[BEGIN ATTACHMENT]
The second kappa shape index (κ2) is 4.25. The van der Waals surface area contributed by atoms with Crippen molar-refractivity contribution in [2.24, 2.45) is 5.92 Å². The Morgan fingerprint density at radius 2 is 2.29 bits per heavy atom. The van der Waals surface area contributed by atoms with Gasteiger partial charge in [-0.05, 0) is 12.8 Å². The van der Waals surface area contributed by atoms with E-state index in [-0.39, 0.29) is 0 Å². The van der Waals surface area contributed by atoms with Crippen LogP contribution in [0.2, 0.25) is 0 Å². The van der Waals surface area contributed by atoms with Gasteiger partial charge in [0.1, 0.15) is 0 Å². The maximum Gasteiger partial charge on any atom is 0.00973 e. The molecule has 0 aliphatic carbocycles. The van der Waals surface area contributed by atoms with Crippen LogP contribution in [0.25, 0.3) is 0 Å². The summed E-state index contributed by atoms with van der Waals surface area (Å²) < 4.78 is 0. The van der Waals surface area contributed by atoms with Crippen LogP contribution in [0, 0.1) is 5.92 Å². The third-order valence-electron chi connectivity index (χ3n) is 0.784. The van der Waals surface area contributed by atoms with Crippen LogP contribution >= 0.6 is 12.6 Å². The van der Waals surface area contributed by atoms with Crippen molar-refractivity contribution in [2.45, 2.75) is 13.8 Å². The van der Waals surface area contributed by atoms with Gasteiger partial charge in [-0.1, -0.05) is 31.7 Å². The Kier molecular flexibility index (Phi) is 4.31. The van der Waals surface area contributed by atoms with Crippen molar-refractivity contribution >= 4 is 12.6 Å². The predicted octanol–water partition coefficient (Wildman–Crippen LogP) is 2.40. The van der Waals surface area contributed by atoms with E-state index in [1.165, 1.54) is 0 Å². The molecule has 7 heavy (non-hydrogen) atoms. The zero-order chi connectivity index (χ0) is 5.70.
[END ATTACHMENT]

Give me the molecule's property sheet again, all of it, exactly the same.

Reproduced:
The second kappa shape index (κ2) is 4.25. The van der Waals surface area contributed by atoms with Crippen molar-refractivity contribution in [2.24, 2.45) is 5.92 Å². The Morgan fingerprint density at radius 2 is 2.29 bits per heavy atom. The van der Waals surface area contributed by atoms with Gasteiger partial charge in [-0.05, 0) is 12.8 Å². The van der Waals surface area contributed by atoms with E-state index in [-0.39, 0.29) is 0 Å². The van der Waals surface area contributed by atoms with Crippen LogP contribution in [0.2, 0.25) is 0 Å². The van der Waals surface area contributed by atoms with Gasteiger partial charge in [0.1, 0.15) is 0 Å². The maximum Gasteiger partial charge on any atom is 0.00973 e. The molecule has 0 aliphatic carbocycles. The van der Waals surface area contributed by atoms with Crippen LogP contribution in [0.25, 0.3) is 0 Å². The summed E-state index contributed by atoms with van der Waals surface area (Å²) < 4.78 is 0. The van der Waals surface area contributed by atoms with Crippen LogP contribution in [0, 0.1) is 5.92 Å². The third-order valence-electron chi connectivity index (χ3n) is 0.784. The van der Waals surface area contributed by atoms with Crippen LogP contribution >= 0.6 is 12.6 Å². The van der Waals surface area contributed by atoms with Crippen molar-refractivity contribution in [2.45, 2.75) is 13.8 Å². The van der Waals surface area contributed by atoms with Gasteiger partial charge in [-0.1, -0.05) is 31.7 Å². The Kier molecular flexibility index (Phi) is 4.31. The van der Waals surface area contributed by atoms with Crippen molar-refractivity contribution >= 4 is 12.6 Å². The predicted octanol–water partition coefficient (Wildman–Crippen LogP) is 2.40. The van der Waals surface area contributed by atoms with E-state index in [1.165, 1.54) is 0 Å². The molecule has 7 heavy (non-hydrogen) atoms. The zero-order chi connectivity index (χ0) is 5.70.